Spatial Daylight Autonomy (sDA):
Early-stage daylight modeling allows our users to quickly understand the impact of daylight access inside the building envelope. Research highlights the benefit of daylight in health, happiness, productivity, and good daylight is a big selling point for developers. For those uninitiated, sDA is the percentage of floor space in which a minimum light level can be met completely by natural light. (The percentage of floor area that receives at least 300 lux only from daylight for at least 50% of the annual occupied hours (8am-6pm) in a year.)
In cove.tool, the sDA for a master planning project would be calculated individually for all buildings in the project. By doing so, users can also generate accurate energy and benchmarking results for the following section.
For plugin exports, import the primary building through the regular cove.tool views, and the remaining massing study context building through the "shading device view."
Annual Sunlight Exposure (ASE):
Also known as the Glare Analysis, ASE helps predict increased cooling loads, area where over daylight will become an issue, and where glare mitigation strategies should be explored. In the visualization, green is passing and all other colors are the degree of failure where exposure will occur for a majority of the occupied hours.
ASE represents the percentage of space in which the light level from direct sun alone exceeds a predefined threshold for some quantity of hours in a year. (The percentage of floor area (%) that receives at least 1000 LUX only from daylight for at least 250 hours of the annual occupied hours in a year.)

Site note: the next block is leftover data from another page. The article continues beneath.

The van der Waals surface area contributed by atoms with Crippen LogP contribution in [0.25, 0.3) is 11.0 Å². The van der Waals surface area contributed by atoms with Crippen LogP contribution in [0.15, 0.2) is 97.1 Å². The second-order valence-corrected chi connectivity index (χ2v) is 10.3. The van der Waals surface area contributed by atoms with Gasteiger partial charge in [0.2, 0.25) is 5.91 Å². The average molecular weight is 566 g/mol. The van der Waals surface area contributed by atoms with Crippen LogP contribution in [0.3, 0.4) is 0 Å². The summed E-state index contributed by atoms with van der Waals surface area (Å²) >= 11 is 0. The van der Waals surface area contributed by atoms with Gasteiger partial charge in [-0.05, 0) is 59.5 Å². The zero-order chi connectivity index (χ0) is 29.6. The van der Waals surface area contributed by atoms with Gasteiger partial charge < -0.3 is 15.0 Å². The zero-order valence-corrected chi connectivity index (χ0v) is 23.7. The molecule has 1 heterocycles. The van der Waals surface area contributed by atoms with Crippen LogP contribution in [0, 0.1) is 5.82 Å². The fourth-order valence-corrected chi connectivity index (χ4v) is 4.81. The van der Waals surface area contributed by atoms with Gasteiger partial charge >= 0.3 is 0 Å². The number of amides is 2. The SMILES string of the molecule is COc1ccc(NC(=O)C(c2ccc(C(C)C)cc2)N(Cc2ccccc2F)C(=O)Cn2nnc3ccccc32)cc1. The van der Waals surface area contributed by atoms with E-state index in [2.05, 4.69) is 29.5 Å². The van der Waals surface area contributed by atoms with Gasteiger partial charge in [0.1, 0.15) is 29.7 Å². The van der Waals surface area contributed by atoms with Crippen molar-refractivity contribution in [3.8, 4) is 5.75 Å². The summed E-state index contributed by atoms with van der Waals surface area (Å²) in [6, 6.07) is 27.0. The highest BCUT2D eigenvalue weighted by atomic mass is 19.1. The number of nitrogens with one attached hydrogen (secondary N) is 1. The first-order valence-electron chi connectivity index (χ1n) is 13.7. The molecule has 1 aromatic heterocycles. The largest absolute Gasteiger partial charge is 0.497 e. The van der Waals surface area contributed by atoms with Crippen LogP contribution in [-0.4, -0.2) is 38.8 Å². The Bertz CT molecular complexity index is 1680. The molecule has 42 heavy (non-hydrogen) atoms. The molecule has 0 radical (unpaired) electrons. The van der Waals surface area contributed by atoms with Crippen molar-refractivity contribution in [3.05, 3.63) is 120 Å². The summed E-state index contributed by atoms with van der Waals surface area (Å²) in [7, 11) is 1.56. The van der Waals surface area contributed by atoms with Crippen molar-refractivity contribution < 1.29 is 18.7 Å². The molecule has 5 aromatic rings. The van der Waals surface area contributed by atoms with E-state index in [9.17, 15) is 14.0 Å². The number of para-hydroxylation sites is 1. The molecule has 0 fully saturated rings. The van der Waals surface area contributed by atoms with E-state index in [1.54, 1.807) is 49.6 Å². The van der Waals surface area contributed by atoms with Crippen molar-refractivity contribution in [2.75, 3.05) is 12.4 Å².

In cove.tool, just like sDA, the ASE for a master planning project would be calculated individually for all buildings in the project.
Benchmarking for Energy, Total EUI:
cove.tool can be used to gauge the Baseline EUI for building masses in your project and generate energy targets for early benchmarking. Of all the previous studies, EUI and Energy Benchmarking is the least common for campus studies, however it may be the most important to generate. Energy Use Intensity (EUI) refers to the energy required to operate and sustain the project once it's occupied. By calculating the energy a building consumes annually, architects can better predict the projects' cost and environmental impact as it is directly linked to a building's energy consumption.
In cove.tool, you would have to individually evaluate buildings for the total EUI and benchmarks for a master planning project. Having a project that performs better than the national average is proof of your building's energy efficiency.
Knowing one's EUI is especially important for design teams who are setting the design parameters and boundaries for each building to be distributed to different design teams. Requiring energy targets can help teams ensure minimized carbon emissions and save owners and tenants millions in costs.
The most cost-optimal way to create a high-performance project is by exploiting passive strategies by using optimal massing, glazing percentages, orientation, natural ventilation, thermal mass, etc before moving on to take steps on the active strategies.